Guardians and administrators

Before you apply – Guardians and administrators

Appoint a guardian or administrator, a supportive guardian or supportive administrator, reassess or cancel these appointments.

Before you apply

Find out if you're in the right place

What we can help with

  • Appoint a guardian or administrator
  • Appoint a supportive guardian or supportive administrator
  • Reassess or cancel the appointment of a guardian or administrator
  • Have an interstate appointment of a guardian or administrator (or equivalent) recognised in Victoria
  • Consent to a special medical procedure for a person with a disability who is incapable of giving their own consent
  • Establish whether someone has a guardian
  • Appoint an administrator for a missing person
  • Apply for a rehearing
  • Seek compensation for a guardian or administrator's wrongdoing
  • Ask for advice about guardians or administrators

What we can't help with

Contact the Office of the Public Advocate

Can’t see what you’re looking for?

Urgent applications and temporary orders

We can make an urgent order that covers a short time period if there’s an immediate risk of harm to someone’s health, welfare or property. If you are seriously concerned about someone who is, or may need to be, represented:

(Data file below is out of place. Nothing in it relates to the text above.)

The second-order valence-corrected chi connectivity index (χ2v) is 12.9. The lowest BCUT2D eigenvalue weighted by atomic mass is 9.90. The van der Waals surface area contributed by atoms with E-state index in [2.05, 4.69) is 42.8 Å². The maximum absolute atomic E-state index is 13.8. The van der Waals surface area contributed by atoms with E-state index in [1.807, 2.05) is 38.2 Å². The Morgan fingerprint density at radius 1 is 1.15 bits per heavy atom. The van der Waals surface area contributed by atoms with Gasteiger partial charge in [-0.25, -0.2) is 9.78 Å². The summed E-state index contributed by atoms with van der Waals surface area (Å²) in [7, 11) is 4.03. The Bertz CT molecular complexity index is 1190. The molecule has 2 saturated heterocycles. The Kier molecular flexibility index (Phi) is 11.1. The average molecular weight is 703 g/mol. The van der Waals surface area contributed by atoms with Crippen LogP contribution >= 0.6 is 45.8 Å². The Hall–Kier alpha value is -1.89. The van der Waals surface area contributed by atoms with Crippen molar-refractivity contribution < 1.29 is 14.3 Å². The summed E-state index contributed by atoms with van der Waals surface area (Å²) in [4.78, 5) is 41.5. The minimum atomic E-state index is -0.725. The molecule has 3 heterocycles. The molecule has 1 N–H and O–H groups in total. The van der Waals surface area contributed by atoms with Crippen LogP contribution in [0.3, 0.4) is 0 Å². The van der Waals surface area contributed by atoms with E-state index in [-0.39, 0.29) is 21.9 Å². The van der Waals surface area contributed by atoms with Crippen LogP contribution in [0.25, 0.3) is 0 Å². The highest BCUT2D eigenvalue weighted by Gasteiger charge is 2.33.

• Contact the Office of the Public Advocate any time, including after hours, for an urgent temporary order
  • The OPA contacts us and we can make an urgent order without a hearing
  • We’ll review the order at a hearing as soon as possible.

Before you apply

Understand the difference between guardians, administrators, and powers of attorney

Guardians

A guardian makes personal lifestyle decisions for a person whose decision-making capacity is affected because they have a disability. A guardian can’t make decisions about money.

Administrators

An administrator makes financial and property decisions for a person whose decision-making capacity has been affected because of a disability. An administrator can’t make personal or lifestyle decisions, unless they are also the person’s guardian.

Supportive guardians and supportive administrators

A supportive guardian or supportive administrator helps an adult with disability who can make their own decisions. Supportive guardians and supportive administrators help with different types of decisions.

Powers of attorney

An enduring power of attorney is a legal document that allows a person to appoint someone else to make decisions about their personal or financial affairs. A supportive attorney supports the right of people with disability to make their own decisions about things that affect them.